I’ve spent the last two days at the SHARE conference (http://www.share-he.org/). The conference was aimed at senior management level with the intention of demonstrating the opportunities for shared services within the higher education sector. The majority of the case studies given had an IT services flavour. This is perhaps not entirely surprising given that one of the criteria for success of a shared service is “effective use of systems” (although this includes effective processes and not exclusively IT systems) but what was surprising was how many of the case studies were wholly IT focussed. The established commercial shared services focus on a number of key areas: IT, procurement, finance and HR. However, although there were examples of good services introduced or studied in IT and procurement, there were no examples within finance and HR which are possibly the two areas where there are the largest volumes of transactions.
Two IT based studies that caught my eye were on data centres and information security. There are a number of reasons for considering shared data centres and a number of different options for delivery. The study carried out jointly by Salford, Sheffield Hallam and Derby started by looking at the shared service as a secondary facility but it became evident that such a service could deliver the primary data centre facilities for the three institutions. The service would be managed by a joint company. Salford and Derby are looking to carry on work in this area; Sheffield Hallam are looking at an alternative approach with institutions utilising virtualisation across the Yorkshire/Humberside region and deploying (virtual) servers across existing resources. Another approach is a ‘space only’ option where institutions rent space in a shared resource. Overall the various developments should mean that the sector identifies a range of models and benefits to be gained from each.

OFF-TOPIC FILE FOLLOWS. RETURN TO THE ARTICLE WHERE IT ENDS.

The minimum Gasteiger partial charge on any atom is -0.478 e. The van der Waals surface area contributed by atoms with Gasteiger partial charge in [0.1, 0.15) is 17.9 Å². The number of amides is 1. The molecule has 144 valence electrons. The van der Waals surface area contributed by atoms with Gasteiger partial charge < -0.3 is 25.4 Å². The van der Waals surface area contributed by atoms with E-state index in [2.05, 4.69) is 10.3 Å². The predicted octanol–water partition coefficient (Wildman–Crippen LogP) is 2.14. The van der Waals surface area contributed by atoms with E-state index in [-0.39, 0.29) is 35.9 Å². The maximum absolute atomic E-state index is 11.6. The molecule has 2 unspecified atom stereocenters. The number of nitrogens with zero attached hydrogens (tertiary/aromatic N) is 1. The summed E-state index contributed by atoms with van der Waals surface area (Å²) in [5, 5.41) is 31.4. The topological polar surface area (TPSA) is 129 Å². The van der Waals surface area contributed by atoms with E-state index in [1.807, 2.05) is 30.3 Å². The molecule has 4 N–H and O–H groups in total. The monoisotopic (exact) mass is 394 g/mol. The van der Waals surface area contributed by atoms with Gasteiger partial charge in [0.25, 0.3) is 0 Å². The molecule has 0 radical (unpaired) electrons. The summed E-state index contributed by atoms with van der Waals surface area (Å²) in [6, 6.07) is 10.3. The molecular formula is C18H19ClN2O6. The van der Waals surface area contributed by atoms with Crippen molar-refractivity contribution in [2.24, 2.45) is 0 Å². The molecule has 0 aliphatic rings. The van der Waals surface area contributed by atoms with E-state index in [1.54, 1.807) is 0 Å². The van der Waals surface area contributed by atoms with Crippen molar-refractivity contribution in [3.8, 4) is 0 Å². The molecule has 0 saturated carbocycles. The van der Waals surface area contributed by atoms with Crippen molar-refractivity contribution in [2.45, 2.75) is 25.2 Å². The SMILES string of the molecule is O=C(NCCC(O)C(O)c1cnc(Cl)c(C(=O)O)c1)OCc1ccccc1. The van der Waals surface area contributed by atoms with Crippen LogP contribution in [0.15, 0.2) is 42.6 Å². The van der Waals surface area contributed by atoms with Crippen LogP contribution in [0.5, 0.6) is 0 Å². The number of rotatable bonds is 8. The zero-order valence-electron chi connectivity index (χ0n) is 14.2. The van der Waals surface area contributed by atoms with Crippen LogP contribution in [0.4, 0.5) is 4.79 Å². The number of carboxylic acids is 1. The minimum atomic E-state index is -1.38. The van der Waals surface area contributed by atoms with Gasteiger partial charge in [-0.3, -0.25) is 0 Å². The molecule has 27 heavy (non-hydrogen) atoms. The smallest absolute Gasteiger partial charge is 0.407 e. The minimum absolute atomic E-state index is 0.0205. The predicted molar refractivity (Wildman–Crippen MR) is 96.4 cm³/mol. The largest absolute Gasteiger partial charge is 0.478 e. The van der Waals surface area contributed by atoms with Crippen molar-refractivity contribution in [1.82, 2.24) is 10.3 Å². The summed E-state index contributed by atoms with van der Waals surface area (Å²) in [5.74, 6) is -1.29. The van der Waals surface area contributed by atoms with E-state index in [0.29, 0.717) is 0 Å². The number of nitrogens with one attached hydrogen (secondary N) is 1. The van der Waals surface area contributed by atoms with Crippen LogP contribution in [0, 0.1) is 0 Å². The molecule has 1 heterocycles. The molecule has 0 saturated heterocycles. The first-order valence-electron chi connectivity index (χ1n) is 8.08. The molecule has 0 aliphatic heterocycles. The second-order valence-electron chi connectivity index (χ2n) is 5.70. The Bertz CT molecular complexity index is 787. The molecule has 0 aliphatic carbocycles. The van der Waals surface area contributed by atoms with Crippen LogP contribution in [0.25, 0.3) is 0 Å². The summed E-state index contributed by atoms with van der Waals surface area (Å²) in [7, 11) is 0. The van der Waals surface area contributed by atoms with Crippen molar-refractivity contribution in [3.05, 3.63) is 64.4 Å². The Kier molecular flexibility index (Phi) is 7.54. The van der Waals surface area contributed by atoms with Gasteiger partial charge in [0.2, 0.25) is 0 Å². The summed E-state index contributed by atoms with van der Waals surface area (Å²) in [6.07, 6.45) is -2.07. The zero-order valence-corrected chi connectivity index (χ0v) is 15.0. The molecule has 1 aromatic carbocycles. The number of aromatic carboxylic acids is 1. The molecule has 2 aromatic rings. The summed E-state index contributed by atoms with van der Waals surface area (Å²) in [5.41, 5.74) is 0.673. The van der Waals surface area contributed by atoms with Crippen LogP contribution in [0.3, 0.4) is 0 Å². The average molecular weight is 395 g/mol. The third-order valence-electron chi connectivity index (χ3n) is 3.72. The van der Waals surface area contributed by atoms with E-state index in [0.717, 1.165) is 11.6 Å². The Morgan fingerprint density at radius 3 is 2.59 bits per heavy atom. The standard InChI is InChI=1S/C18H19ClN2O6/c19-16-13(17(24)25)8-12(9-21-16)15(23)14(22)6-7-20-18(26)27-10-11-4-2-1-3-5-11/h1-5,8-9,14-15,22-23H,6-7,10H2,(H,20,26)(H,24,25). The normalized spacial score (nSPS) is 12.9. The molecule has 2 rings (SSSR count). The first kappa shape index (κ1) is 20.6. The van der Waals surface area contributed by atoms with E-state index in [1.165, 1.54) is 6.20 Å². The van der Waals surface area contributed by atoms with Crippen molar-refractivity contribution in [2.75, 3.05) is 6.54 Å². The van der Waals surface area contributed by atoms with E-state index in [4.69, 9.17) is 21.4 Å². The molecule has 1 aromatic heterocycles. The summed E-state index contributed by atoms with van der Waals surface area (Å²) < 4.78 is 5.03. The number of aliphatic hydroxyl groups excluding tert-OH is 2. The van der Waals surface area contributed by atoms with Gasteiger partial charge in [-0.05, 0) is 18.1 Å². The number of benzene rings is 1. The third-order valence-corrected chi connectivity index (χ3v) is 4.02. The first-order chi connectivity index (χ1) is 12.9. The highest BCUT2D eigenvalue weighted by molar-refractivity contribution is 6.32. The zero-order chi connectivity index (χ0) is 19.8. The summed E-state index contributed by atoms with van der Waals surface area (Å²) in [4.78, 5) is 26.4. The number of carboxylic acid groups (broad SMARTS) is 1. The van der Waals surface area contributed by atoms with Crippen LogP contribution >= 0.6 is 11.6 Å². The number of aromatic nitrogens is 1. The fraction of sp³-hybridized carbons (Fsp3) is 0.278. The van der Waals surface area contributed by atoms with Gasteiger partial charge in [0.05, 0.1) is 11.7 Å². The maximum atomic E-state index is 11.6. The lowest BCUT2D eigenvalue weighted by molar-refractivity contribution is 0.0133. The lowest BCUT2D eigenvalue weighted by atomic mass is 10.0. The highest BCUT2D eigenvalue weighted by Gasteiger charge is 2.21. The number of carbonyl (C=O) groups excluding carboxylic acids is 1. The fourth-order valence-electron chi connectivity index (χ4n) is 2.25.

The information security presentation from the East Midlands MAN focussed largely on network and systems security. The proposal is ambitious but if successful will deliver great benefits to the institutions in the EMMAN area, freeing up resource in each institution and delivering quality information to enable institutions to target problem areas. One aspect of the service that was proposed was to carry out “health checks” on the network of the member institutions. It was suggested that a health check should be a prerequisite to joining the service to establish a common (base) standard and to ensure that no one institution takes too great a share of resources from the shared service by having a low standard of security. I think this makes sense and would allow the service to focus on genuine problems.
Finally two common themes that were raised throughout the event were scalability and governance. Most of the initiatives highlighted were local or small scale; it is not clear how many of them would scale to national services and in some cases, it was determined that the service would not scale much beyond the initial study. So the golden bullet of a large scale national shared service in the sector that delivers major efficiencies has yet to be found. Each service needs to be well governed; a number of models were highlighted but each had representation from operation teams and customers. Obviously a badly managed service will fail to deliver benefits.
So will shared services make an impact in the HE sector? I think they will but the conference was largely preaching to the converted – there is a great deal of work that remains to be done to win hearts and minds and manage the culture change required to make it work.
Tags: shared services